Alameda Point is Poised to Deliver
Since the Alameda Naval Air Station closed in 1997 and the Alameda community lost more than 15,000 jobs, developers have come and gone with their ideas of what Alameda Point should become. Recently, the city took control of the planning process and worked closely with the community to document and adopt the community’s vision of what it wants to see at the former base: a mixed-use transit-oriented community that replaces lost jobs and creates world-class waterfront park amenities.
Over the last two years, the Alameda community, City Council, Planning Board and city staff have worked together to prepare the necessary planning documents for Alameda Point. These include a zoning amendment, master infrastructure plan, environmental impact report, transportation demand management plan and a waterfront town center plan. These were accomplished through an extensive community process and include:
Preparation of a planning guide for Alameda Point, which re-confirmed and updated the community priorities for the redevelopment of Alameda Point consistent with the 1996 Community Reuse Plan, which emphasized jobs and limited housing development. The planning guide was endorsed by the Planning Board on July 8, 2013, and endorsed by the City Council on July 23, 2013.
Approximately 30 public hearings, public workshops and public presentations with the City Council, Planning Board, Transportation Commission, Historical Advisory Board, Recreation and Parks Commission and the Commission on Disability Issues. Discussions on topics ranged from traffic impacts and sea-level rise to historic preservation and protected bikeways.
Nineteen presentations to community groups, with close to 700 people attending.
Ten community events involving approximately 450 people, including a bike tour of Alameda Point attended by over 130 people.
Email blasts announcing upcoming meetings and opportunities for involvement reaching over 10,000 people.
Facebook posts and Twitter feeds with over 4,000 hits to followers.
Numerous front-page articles and advertisements in Alameda’s newspapers, as well as announcements on the city website.
On Feb. 4, after this vigorous and extensive community process, the City Council approved the zoning amendment, master infrastructure plan and environmental impact report for Alameda Point at a public hearing with more than 20 public speakers, none of whom spoke against the project.
On May 20, after thorough review by the Planning Board and Transportation Commission, the City Council approved the transportation demand management plan for Alameda Point.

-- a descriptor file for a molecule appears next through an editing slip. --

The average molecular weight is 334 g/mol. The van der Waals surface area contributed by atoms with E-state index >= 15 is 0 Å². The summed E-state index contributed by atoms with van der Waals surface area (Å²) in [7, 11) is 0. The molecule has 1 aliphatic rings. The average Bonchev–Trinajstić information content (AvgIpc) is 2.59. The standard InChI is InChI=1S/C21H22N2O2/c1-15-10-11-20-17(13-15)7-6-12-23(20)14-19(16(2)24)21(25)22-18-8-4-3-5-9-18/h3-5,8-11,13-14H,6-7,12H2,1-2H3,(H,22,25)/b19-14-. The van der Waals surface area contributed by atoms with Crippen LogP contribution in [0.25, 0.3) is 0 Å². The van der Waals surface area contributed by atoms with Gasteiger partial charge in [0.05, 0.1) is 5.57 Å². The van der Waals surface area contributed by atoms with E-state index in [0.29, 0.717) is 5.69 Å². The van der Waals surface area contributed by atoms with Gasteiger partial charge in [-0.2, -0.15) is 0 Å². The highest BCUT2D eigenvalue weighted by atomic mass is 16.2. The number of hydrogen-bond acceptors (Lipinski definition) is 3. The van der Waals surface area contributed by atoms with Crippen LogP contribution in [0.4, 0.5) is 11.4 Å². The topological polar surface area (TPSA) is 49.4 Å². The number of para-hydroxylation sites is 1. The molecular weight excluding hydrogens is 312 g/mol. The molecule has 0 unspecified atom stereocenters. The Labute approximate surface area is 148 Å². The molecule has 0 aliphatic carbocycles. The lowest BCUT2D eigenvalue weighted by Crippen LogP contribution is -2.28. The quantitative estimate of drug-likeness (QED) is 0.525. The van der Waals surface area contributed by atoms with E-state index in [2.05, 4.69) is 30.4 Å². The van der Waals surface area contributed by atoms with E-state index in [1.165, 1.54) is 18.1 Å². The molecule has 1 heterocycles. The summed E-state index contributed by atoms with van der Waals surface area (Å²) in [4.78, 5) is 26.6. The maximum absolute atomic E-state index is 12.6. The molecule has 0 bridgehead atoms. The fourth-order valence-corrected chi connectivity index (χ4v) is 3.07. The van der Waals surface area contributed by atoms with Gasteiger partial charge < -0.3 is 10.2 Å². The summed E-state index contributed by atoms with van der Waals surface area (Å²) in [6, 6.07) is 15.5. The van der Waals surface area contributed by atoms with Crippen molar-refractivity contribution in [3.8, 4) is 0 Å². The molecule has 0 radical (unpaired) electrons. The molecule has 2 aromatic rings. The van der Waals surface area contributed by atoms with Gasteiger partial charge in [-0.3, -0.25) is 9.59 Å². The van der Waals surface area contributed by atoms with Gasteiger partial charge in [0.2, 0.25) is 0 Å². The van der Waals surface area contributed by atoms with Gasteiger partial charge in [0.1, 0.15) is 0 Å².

On July 1, after an in-depth review by the Planning Board, the City Council approved the waterfront town center plan.
Once the City Council approved these documents and set the community’s vision for Alameda Point in place, the City issued requests for qualifications from developers interested in implementing that vision for a 68-acre mixed-use development site within the Waterfront Town Center Area (Site A).
In September, the City Council narrowed the field of qualified developers for Site A down to two finalists. The city then held an open house for the community to meet the developer finalists. More than 100 people attended the open house.
On Nov. 18, city staff will recommend that the City Council take the first step in implementing the community’s vision by entering into an exclusive negotiating agreement with the highly qualified Alameda Point Partners (APP) as a potential development partner for Site A. The selection of APP for Site A will not be finalized until:
1) The Planning Board approves a development plan after numerous public meetings and a thorough community process.
2) The City Council approves an agreement, which outlines all of the terms of development. This will not happen until late spring 2015 at the earliest.
The terms in the exclusive negotiating agreement already agreed to by Alameda Point Partners focus on Site A development bringing upfront transit infrastructure, such as dedicated bus rapid transit lanes and a new ferry terminal, to Alameda Point before any new development occurs; constructing utilities that serve the entire Alameda Point property that will catalyze employment uses in the adjacent adaptive reuse and enterprise areas; and funding near-term sports fields and waterfront park amenities for the entire Alameda community.
While important final steps still need to be vetted by the community before they can be taken, after more than 15 years after the Alameda Naval Air Station closed, Alameda Point is finally poised to deliver on its promise to start fulfilling the community’s vision.
Jennifer Ott is the chief operating officer at Alameda Point